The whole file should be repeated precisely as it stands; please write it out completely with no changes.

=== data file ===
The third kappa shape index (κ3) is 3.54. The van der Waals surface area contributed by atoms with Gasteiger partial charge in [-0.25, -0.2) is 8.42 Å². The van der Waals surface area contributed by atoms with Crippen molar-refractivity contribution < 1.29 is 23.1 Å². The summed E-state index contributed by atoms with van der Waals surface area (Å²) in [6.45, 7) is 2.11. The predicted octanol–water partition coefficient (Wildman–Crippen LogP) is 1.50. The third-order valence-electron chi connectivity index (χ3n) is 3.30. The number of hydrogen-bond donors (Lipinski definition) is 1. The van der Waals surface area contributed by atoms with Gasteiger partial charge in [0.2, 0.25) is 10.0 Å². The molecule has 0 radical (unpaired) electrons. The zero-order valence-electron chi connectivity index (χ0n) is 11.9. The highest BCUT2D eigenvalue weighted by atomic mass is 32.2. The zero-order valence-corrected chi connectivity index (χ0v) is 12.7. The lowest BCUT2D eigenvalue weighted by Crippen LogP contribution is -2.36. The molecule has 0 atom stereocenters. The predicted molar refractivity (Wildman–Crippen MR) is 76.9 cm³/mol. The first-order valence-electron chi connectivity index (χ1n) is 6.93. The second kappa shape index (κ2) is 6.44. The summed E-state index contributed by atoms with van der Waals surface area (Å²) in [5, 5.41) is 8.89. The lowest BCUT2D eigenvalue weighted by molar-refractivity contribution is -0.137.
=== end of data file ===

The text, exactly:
The third kappa shape index (κ3) is 3.54. The van der Waals surface area contributed by atoms with Gasteiger partial charge in [-0.25, -0.2) is 8.42 Å². The van der Waals surface area contributed by atoms with Crippen molar-refractivity contribution < 1.29 is 23.1 Å². The summed E-state index contributed by atoms with van der Waals surface area (Å²) in [6.45, 7) is 2.11. The predicted octanol–water partition coefficient (Wildman–Crippen LogP) is 1.50. The third-order valence-electron chi connectivity index (χ3n) is 3.30. The number of hydrogen-bond donors (Lipinski definition) is 1. The van der Waals surface area contributed by atoms with Gasteiger partial charge in [0.2, 0.25) is 10.0 Å². The molecule has 0 radical (unpaired) electrons. The zero-order valence-electron chi connectivity index (χ0n) is 11.9. The highest BCUT2D eigenvalue weighted by atomic mass is 32.2. The zero-order valence-corrected chi connectivity index (χ0v) is 12.7. The lowest BCUT2D eigenvalue weighted by Crippen LogP contribution is -2.36. The molecule has 0 atom stereocenters. The predicted molar refractivity (Wildman–Crippen MR) is 76.9 cm³/mol. The first-order valence-electron chi connectivity index (χ1n) is 6.93. The second kappa shape index (κ2) is 6.44. The summed E-state index contributed by atoms with van der Waals surface area (Å²) in [5, 5.41) is 8.89. The lowest BCUT2D eigenvalue weighted by molar-refractivity contribution is -0.137.